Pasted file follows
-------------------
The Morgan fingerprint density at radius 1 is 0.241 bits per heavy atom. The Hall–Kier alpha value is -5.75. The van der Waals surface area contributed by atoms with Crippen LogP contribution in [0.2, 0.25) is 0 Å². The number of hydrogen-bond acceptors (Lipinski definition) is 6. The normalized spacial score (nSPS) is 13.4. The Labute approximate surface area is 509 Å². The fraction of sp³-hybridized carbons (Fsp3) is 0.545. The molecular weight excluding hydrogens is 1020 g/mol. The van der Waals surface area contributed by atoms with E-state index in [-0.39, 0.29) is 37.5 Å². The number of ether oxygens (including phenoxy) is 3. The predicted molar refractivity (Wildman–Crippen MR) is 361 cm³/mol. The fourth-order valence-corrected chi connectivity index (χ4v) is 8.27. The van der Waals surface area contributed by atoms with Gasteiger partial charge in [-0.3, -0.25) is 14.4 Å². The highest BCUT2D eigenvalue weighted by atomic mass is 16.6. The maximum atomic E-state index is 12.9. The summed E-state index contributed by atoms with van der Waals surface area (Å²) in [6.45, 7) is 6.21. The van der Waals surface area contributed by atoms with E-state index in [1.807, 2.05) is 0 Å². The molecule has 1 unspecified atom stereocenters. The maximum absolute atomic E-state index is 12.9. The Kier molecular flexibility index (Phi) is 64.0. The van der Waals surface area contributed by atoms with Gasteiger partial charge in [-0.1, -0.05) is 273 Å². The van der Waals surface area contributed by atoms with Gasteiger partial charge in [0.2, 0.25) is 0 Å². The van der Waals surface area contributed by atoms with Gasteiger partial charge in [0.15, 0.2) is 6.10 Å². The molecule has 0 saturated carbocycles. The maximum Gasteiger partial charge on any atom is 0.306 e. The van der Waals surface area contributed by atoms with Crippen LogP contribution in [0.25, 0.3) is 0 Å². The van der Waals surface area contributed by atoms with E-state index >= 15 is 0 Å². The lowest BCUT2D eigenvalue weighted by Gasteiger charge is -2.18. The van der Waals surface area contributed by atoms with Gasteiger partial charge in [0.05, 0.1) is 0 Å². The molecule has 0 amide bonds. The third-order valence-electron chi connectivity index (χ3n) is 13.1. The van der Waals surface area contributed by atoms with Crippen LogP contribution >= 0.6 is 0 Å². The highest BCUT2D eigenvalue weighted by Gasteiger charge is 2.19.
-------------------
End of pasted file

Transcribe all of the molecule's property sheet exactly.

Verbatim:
The Morgan fingerprint density at radius 1 is 0.241 bits per heavy atom. The Hall–Kier alpha value is -5.75. The van der Waals surface area contributed by atoms with Crippen LogP contribution in [0.2, 0.25) is 0 Å². The number of hydrogen-bond acceptors (Lipinski definition) is 6. The normalized spacial score (nSPS) is 13.4. The Labute approximate surface area is 509 Å². The fraction of sp³-hybridized carbons (Fsp3) is 0.545. The molecular weight excluding hydrogens is 1020 g/mol. The van der Waals surface area contributed by atoms with E-state index in [-0.39, 0.29) is 37.5 Å². The number of ether oxygens (including phenoxy) is 3. The predicted molar refractivity (Wildman–Crippen MR) is 361 cm³/mol. The fourth-order valence-corrected chi connectivity index (χ4v) is 8.27. The van der Waals surface area contributed by atoms with Gasteiger partial charge in [-0.3, -0.25) is 14.4 Å². The highest BCUT2D eigenvalue weighted by atomic mass is 16.6. The maximum atomic E-state index is 12.9. The summed E-state index contributed by atoms with van der Waals surface area (Å²) in [6.45, 7) is 6.21. The van der Waals surface area contributed by atoms with E-state index in [1.807, 2.05) is 0 Å². The molecule has 1 unspecified atom stereocenters. The maximum absolute atomic E-state index is 12.9. The Kier molecular flexibility index (Phi) is 64.0. The van der Waals surface area contributed by atoms with Gasteiger partial charge in [-0.1, -0.05) is 273 Å². The van der Waals surface area contributed by atoms with Gasteiger partial charge in [0.2, 0.25) is 0 Å². The van der Waals surface area contributed by atoms with Gasteiger partial charge in [0.15, 0.2) is 6.10 Å². The molecule has 0 saturated carbocycles. The maximum Gasteiger partial charge on any atom is 0.306 e. The van der Waals surface area contributed by atoms with Crippen LogP contribution in [0.25, 0.3) is 0 Å². The van der Waals surface area contributed by atoms with E-state index >= 15 is 0 Å². The lowest BCUT2D eigenvalue weighted by Gasteiger charge is -2.18. The van der Waals surface area contributed by atoms with Gasteiger partial charge in [0.05, 0.1) is 0 Å². The molecule has 0 amide bonds. The third-order valence-electron chi connectivity index (χ3n) is 13.1. The van der Waals surface area contributed by atoms with Crippen LogP contribution >= 0.6 is 0 Å². The highest BCUT2D eigenvalue weighted by Gasteiger charge is 2.19.